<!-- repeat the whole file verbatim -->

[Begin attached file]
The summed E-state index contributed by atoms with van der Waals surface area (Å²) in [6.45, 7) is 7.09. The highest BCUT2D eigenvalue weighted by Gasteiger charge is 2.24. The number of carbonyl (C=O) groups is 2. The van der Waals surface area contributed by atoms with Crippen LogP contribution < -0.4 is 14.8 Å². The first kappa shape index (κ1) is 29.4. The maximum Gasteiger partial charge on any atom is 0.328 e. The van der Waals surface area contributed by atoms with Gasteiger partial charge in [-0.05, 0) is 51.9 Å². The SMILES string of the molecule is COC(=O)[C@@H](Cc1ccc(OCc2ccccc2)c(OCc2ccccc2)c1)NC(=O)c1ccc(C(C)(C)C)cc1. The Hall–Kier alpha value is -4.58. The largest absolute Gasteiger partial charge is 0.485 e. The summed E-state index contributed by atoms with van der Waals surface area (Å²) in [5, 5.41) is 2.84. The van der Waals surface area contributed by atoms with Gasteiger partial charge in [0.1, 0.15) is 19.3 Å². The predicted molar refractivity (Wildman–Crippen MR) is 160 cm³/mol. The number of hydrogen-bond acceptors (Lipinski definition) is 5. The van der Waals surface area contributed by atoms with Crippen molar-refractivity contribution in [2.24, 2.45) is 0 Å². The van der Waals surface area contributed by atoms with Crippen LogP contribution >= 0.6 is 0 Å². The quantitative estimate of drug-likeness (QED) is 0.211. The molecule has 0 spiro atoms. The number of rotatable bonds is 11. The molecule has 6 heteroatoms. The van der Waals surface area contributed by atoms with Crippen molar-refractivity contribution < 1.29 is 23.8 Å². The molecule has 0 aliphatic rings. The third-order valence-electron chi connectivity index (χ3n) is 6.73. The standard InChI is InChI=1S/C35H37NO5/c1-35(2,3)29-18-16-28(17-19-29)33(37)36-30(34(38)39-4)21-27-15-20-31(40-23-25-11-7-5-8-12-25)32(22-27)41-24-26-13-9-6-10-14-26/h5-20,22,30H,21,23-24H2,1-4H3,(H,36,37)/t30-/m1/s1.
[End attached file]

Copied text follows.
The summed E-state index contributed by atoms with van der Waals surface area (Å²) in [6.45, 7) is 7.09. The highest BCUT2D eigenvalue weighted by Gasteiger charge is 2.24. The number of carbonyl (C=O) groups is 2. The van der Waals surface area contributed by atoms with Crippen LogP contribution < -0.4 is 14.8 Å². The first kappa shape index (κ1) is 29.4. The maximum Gasteiger partial charge on any atom is 0.328 e. The van der Waals surface area contributed by atoms with Gasteiger partial charge in [-0.05, 0) is 51.9 Å². The SMILES string of the molecule is COC(=O)[C@@H](Cc1ccc(OCc2ccccc2)c(OCc2ccccc2)c1)NC(=O)c1ccc(C(C)(C)C)cc1. The Hall–Kier alpha value is -4.58. The largest absolute Gasteiger partial charge is 0.485 e. The summed E-state index contributed by atoms with van der Waals surface area (Å²) in [5, 5.41) is 2.84. The van der Waals surface area contributed by atoms with Gasteiger partial charge in [0.1, 0.15) is 19.3 Å². The predicted molar refractivity (Wildman–Crippen MR) is 160 cm³/mol. The number of hydrogen-bond acceptors (Lipinski definition) is 5. The van der Waals surface area contributed by atoms with Crippen molar-refractivity contribution in [2.24, 2.45) is 0 Å². The van der Waals surface area contributed by atoms with Crippen LogP contribution >= 0.6 is 0 Å². The quantitative estimate of drug-likeness (QED) is 0.211. The molecule has 0 spiro atoms. The number of rotatable bonds is 11. The molecule has 6 heteroatoms. The van der Waals surface area contributed by atoms with Crippen molar-refractivity contribution < 1.29 is 23.8 Å². The molecule has 0 aliphatic rings. The third-order valence-electron chi connectivity index (χ3n) is 6.73. The standard InChI is InChI=1S/C35H37NO5/c1-35(2,3)29-18-16-28(17-19-29)33(37)36-30(34(38)39-4)21-27-15-20-31(40-23-25-11-7-5-8-12-25)32(22-27)41-24-26-13-9-6-10-14-26/h5-20,22,30H,21,23-24H2,1-4H3,(H,36,37)/t30-/m1/s1.